Veteran hair stylist Robert L. Stevenson has a clipping of a piece of fan art called “The Evolution of Samuel L. Jackson’s Hair.” He’s very proud of it—a tribute to the many different styles he helped the actor create over 14 years of big-screen collaboration. “He was losing his hair at one point and said, ‘If I just shaved it all off could we still create looks with wigs?’ ” says Stevenson. “I said, ‘Sam, we can basically do anything with wigs.’ That’s when we started getting into it.”
Jackson is only the most recent of Stevenson’s regular clients in a career that stretches back to the 1970s. He styled the likes of Richard Pryor, Angela Bassett and Eddie Murphy after landing his first job in movies at Universal Studios under make-up head Nick Marcelino. So it’s little wonder Stevenson has reached a level at which filmmakers and actors continue to seek his counsel, even though he claims he’s hung up his scissors. “I retired in 2008, but the calls keep coming,” he laughs.
The latest was from director Tate Taylor, who tapped Stevenson to consult on the many wigs that were being created for the James Brown biopic Get On Up. “He brought me on because I knew a little more about James Brown’s style than even he did,” Stevenson says of their first meeting. “James Brown was a pretty incredible man, and I remember seeing him when I was a teenager, back in ’62. His shows were like the circus coming to town and we’d save all our money just to go to them.”
Working on the film was no small task—in the broad span of time the film covers, there are as many as 15 different hairdos. “That was the kind of man James Brown was,” Stevenson explains. “He would always be out in front of everything, and for us to do it right we had to research everything we could find.”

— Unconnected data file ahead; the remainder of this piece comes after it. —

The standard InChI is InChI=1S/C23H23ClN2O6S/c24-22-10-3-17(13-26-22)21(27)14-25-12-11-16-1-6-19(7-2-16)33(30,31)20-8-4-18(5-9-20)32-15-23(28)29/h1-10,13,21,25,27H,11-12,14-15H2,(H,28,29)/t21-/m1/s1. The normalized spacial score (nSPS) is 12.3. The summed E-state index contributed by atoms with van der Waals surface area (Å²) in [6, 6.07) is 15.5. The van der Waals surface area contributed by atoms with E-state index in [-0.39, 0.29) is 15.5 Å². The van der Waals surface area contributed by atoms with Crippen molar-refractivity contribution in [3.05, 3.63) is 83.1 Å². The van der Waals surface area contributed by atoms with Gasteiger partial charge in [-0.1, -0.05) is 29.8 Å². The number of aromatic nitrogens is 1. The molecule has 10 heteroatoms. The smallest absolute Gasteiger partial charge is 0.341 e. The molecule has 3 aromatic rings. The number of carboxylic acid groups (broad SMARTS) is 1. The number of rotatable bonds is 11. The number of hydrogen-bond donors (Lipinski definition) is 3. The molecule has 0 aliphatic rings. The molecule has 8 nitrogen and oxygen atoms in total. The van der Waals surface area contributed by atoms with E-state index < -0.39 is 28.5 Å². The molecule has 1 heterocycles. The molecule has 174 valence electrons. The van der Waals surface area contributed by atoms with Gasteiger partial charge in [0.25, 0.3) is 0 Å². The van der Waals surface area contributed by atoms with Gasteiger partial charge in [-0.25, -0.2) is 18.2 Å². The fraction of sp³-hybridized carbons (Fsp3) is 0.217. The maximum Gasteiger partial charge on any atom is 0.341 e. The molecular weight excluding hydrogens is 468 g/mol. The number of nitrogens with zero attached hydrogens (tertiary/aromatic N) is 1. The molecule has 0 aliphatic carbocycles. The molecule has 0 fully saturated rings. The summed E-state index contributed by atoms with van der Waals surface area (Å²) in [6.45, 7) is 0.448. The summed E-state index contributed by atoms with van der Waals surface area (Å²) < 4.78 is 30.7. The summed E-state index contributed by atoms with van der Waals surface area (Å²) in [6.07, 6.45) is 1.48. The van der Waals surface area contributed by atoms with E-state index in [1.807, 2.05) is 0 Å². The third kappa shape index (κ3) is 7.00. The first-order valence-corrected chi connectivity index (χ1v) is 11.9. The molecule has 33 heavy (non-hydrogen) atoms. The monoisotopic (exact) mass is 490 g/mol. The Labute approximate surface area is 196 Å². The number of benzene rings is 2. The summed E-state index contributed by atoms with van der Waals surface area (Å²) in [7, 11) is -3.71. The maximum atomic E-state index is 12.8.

Stevenson and the film’s hair and make-up team poured through an extraordinary archive of books, photographs and films, matching dates with scenes in the script to work out which look Brown would be wearing at any one time. “I knew how to do a lot of those hairdos, because my uncle and cousin used to have what they called a ‘processing shop,’ where they’d curl guys’ hair and perm ’em up with the latest styles.”
It took about a month, start to finish, to create and style just one of the wigs, which cost between $2,000 and $4,000. To keep costs down, some wigs would be restyled after being shot out. Given the size of Brown’s band and the number of peripheral characters, there were upwards of dozens of wigs in play during certain scenes.
“It was a real help that James Brown’s grandson was there to guide us,” says Stevenson. “He made sure we were on point and weren’t just throwing stuff in there. He’d say, ‘Oh, my grandfather would never wear (his hair) like that.’ ”
Stevenson has been coaxed out of retirement once more since Get On Up wrapped, consulting on a film about New Orleans jazz musician Buddy Bolden. “It just keeps on rolling, you know, and I just keep rolling with it,” he says. But this is definitely the last: “I’m retired!”
Well, unless Jackson calls again. “I told him any time he wants me to help he should call me. He said he’s waiting for something really big.”